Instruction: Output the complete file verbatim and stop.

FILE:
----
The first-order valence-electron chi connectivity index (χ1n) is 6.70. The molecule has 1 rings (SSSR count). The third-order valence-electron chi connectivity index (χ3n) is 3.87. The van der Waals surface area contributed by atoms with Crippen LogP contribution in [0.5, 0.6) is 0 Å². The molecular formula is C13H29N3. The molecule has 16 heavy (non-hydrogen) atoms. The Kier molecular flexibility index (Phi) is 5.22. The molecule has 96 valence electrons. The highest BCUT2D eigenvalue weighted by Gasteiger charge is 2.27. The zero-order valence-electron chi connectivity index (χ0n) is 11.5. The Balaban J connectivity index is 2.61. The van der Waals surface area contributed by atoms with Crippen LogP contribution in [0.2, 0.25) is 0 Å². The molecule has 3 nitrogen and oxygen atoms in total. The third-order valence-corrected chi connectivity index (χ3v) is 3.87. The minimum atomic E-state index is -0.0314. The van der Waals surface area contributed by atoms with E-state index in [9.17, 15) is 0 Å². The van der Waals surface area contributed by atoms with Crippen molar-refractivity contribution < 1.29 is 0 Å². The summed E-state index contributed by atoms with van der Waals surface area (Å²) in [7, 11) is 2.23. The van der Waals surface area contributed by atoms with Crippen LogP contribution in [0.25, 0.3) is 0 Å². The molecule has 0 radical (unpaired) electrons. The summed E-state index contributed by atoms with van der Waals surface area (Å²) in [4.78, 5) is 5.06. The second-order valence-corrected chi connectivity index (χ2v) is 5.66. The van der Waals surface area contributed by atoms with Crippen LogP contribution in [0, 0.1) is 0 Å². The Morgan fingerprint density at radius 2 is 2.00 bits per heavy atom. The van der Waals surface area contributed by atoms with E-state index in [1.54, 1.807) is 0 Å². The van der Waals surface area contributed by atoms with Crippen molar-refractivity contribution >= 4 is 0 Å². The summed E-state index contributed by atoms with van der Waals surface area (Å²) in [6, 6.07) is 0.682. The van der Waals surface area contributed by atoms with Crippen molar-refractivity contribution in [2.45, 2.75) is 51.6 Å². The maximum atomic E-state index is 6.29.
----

The first-order valence-electron chi connectivity index (χ1n) is 6.70. The molecule has 1 rings (SSSR count). The third-order valence-electron chi connectivity index (χ3n) is 3.87. The van der Waals surface area contributed by atoms with Crippen LogP contribution in [0.5, 0.6) is 0 Å². The molecular formula is C13H29N3. The molecule has 16 heavy (non-hydrogen) atoms. The Kier molecular flexibility index (Phi) is 5.22. The molecule has 96 valence electrons. The highest BCUT2D eigenvalue weighted by Gasteiger charge is 2.27. The zero-order valence-electron chi connectivity index (χ0n) is 11.5. The Balaban J connectivity index is 2.61. The van der Waals surface area contributed by atoms with Crippen LogP contribution in [0.2, 0.25) is 0 Å². The molecule has 3 nitrogen and oxygen atoms in total. The third-order valence-corrected chi connectivity index (χ3v) is 3.87. The minimum atomic E-state index is -0.0314. The van der Waals surface area contributed by atoms with E-state index in [9.17, 15) is 0 Å². The van der Waals surface area contributed by atoms with Crippen molar-refractivity contribution < 1.29 is 0 Å². The summed E-state index contributed by atoms with van der Waals surface area (Å²) in [7, 11) is 2.23. The van der Waals surface area contributed by atoms with Crippen LogP contribution in [0.25, 0.3) is 0 Å². The molecule has 0 radical (unpaired) electrons. The summed E-state index contributed by atoms with van der Waals surface area (Å²) in [4.78, 5) is 5.06. The second-order valence-corrected chi connectivity index (χ2v) is 5.66. The van der Waals surface area contributed by atoms with Crippen LogP contribution in [0, 0.1) is 0 Å². The Morgan fingerprint density at radius 2 is 2.00 bits per heavy atom. The van der Waals surface area contributed by atoms with E-state index in [1.54, 1.807) is 0 Å². The van der Waals surface area contributed by atoms with Crippen molar-refractivity contribution >= 4 is 0 Å². The summed E-state index contributed by atoms with van der Waals surface area (Å²) in [6, 6.07) is 0.682. The van der Waals surface area contributed by atoms with Crippen molar-refractivity contribution in [2.45, 2.75) is 51.6 Å². The maximum atomic E-state index is 6.29.